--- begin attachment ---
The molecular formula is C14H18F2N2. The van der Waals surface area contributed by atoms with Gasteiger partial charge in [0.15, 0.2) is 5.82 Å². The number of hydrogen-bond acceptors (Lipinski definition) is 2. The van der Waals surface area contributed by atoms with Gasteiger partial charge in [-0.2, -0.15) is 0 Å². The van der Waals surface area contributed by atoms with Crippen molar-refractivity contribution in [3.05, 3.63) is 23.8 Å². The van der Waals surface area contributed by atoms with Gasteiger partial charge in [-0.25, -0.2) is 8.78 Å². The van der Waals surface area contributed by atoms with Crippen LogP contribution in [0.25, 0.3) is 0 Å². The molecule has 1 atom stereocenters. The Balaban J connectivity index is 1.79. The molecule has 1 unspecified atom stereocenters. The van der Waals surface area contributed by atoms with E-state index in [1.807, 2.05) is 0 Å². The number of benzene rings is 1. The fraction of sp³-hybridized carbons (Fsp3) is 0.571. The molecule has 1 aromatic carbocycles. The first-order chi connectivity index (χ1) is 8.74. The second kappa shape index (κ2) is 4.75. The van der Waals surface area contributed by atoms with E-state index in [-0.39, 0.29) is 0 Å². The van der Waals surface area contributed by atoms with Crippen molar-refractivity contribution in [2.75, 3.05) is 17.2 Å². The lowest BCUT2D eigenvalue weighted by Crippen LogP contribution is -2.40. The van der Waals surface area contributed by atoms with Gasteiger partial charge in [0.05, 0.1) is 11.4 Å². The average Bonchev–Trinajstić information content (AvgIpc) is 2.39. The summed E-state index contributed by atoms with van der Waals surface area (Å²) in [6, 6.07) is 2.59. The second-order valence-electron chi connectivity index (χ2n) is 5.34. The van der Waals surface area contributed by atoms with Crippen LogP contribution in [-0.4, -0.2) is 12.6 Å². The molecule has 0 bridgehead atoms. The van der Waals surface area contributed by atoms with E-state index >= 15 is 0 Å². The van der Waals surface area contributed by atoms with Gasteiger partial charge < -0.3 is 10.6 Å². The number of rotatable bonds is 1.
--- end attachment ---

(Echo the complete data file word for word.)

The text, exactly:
The molecular formula is C14H18F2N2. The van der Waals surface area contributed by atoms with Gasteiger partial charge in [0.15, 0.2) is 5.82 Å². The number of hydrogen-bond acceptors (Lipinski definition) is 2. The van der Waals surface area contributed by atoms with Gasteiger partial charge in [-0.2, -0.15) is 0 Å². The van der Waals surface area contributed by atoms with Crippen molar-refractivity contribution in [3.05, 3.63) is 23.8 Å². The van der Waals surface area contributed by atoms with Gasteiger partial charge in [-0.25, -0.2) is 8.78 Å². The van der Waals surface area contributed by atoms with Crippen LogP contribution in [0.25, 0.3) is 0 Å². The molecule has 1 atom stereocenters. The Balaban J connectivity index is 1.79. The molecule has 1 unspecified atom stereocenters. The van der Waals surface area contributed by atoms with E-state index in [1.807, 2.05) is 0 Å². The number of benzene rings is 1. The fraction of sp³-hybridized carbons (Fsp3) is 0.571. The molecule has 1 aromatic carbocycles. The first-order chi connectivity index (χ1) is 8.74. The second kappa shape index (κ2) is 4.75. The van der Waals surface area contributed by atoms with E-state index in [-0.39, 0.29) is 0 Å². The van der Waals surface area contributed by atoms with Crippen molar-refractivity contribution in [2.75, 3.05) is 17.2 Å². The lowest BCUT2D eigenvalue weighted by Crippen LogP contribution is -2.40. The van der Waals surface area contributed by atoms with Gasteiger partial charge in [0.05, 0.1) is 11.4 Å². The average Bonchev–Trinajstić information content (AvgIpc) is 2.39. The summed E-state index contributed by atoms with van der Waals surface area (Å²) in [6, 6.07) is 2.59. The second-order valence-electron chi connectivity index (χ2n) is 5.34. The van der Waals surface area contributed by atoms with Crippen LogP contribution in [-0.4, -0.2) is 12.6 Å². The molecule has 0 bridgehead atoms. The van der Waals surface area contributed by atoms with E-state index >= 15 is 0 Å². The van der Waals surface area contributed by atoms with Gasteiger partial charge < -0.3 is 10.6 Å². The number of rotatable bonds is 1.